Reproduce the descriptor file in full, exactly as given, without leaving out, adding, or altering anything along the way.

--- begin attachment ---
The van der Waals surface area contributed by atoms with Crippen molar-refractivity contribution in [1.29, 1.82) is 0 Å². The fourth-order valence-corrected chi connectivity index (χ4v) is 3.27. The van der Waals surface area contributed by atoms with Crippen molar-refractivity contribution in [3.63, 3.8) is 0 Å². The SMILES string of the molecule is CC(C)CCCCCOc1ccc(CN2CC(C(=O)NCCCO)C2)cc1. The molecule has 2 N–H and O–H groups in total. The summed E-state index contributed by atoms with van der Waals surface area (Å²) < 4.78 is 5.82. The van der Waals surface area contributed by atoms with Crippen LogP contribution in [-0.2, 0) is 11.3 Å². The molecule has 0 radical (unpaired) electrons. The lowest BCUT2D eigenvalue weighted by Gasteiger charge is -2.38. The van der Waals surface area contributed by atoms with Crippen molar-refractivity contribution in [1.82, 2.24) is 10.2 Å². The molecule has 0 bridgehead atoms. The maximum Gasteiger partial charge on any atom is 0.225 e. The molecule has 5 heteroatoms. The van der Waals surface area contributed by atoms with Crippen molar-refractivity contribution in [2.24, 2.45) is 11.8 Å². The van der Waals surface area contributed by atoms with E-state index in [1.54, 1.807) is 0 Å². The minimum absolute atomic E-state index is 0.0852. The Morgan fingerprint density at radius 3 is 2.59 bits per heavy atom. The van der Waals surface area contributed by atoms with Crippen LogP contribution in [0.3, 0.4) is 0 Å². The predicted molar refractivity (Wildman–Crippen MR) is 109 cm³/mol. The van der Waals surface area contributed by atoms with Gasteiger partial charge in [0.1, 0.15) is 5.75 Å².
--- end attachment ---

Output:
The van der Waals surface area contributed by atoms with Crippen molar-refractivity contribution in [1.29, 1.82) is 0 Å². The fourth-order valence-corrected chi connectivity index (χ4v) is 3.27. The van der Waals surface area contributed by atoms with Crippen molar-refractivity contribution in [3.63, 3.8) is 0 Å². The SMILES string of the molecule is CC(C)CCCCCOc1ccc(CN2CC(C(=O)NCCCO)C2)cc1. The molecule has 2 N–H and O–H groups in total. The summed E-state index contributed by atoms with van der Waals surface area (Å²) < 4.78 is 5.82. The van der Waals surface area contributed by atoms with Crippen LogP contribution in [-0.2, 0) is 11.3 Å². The molecule has 0 radical (unpaired) electrons. The lowest BCUT2D eigenvalue weighted by Gasteiger charge is -2.38. The van der Waals surface area contributed by atoms with Crippen molar-refractivity contribution in [1.82, 2.24) is 10.2 Å². The molecule has 0 bridgehead atoms. The maximum Gasteiger partial charge on any atom is 0.225 e. The molecule has 5 heteroatoms. The van der Waals surface area contributed by atoms with Crippen molar-refractivity contribution in [2.24, 2.45) is 11.8 Å². The van der Waals surface area contributed by atoms with E-state index in [1.54, 1.807) is 0 Å². The minimum absolute atomic E-state index is 0.0852. The Morgan fingerprint density at radius 3 is 2.59 bits per heavy atom. The van der Waals surface area contributed by atoms with Crippen LogP contribution in [0.3, 0.4) is 0 Å². The predicted molar refractivity (Wildman–Crippen MR) is 109 cm³/mol. The van der Waals surface area contributed by atoms with Gasteiger partial charge in [0.1, 0.15) is 5.75 Å².